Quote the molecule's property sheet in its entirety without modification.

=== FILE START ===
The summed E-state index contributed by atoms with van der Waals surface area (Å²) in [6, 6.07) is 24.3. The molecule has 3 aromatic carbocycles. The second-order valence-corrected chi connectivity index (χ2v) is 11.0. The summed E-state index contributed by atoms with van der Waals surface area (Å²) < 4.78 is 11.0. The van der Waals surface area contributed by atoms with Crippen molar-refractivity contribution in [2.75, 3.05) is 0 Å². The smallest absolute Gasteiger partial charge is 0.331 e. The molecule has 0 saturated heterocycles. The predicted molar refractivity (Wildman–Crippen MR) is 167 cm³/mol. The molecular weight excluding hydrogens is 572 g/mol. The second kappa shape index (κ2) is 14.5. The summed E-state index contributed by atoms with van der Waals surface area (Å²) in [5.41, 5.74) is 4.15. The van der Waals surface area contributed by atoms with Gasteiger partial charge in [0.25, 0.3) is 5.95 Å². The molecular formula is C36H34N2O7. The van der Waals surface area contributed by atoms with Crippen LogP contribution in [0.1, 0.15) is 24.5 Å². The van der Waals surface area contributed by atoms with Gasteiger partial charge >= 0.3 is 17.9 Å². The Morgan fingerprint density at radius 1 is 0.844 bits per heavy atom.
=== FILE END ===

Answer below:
The summed E-state index contributed by atoms with van der Waals surface area (Å²) in [6, 6.07) is 24.3. The molecule has 3 aromatic carbocycles. The second-order valence-corrected chi connectivity index (χ2v) is 11.0. The summed E-state index contributed by atoms with van der Waals surface area (Å²) < 4.78 is 11.0. The van der Waals surface area contributed by atoms with Crippen molar-refractivity contribution in [2.75, 3.05) is 0 Å². The smallest absolute Gasteiger partial charge is 0.331 e. The molecule has 0 saturated heterocycles. The predicted molar refractivity (Wildman–Crippen MR) is 167 cm³/mol. The molecular weight excluding hydrogens is 572 g/mol. The second kappa shape index (κ2) is 14.5. The summed E-state index contributed by atoms with van der Waals surface area (Å²) in [5.41, 5.74) is 4.15. The van der Waals surface area contributed by atoms with Gasteiger partial charge in [0.25, 0.3) is 5.95 Å². The molecular formula is C36H34N2O7. The van der Waals surface area contributed by atoms with Crippen LogP contribution in [0.1, 0.15) is 24.5 Å². The van der Waals surface area contributed by atoms with Gasteiger partial charge >= 0.3 is 17.9 Å². The Morgan fingerprint density at radius 1 is 0.844 bits per heavy atom.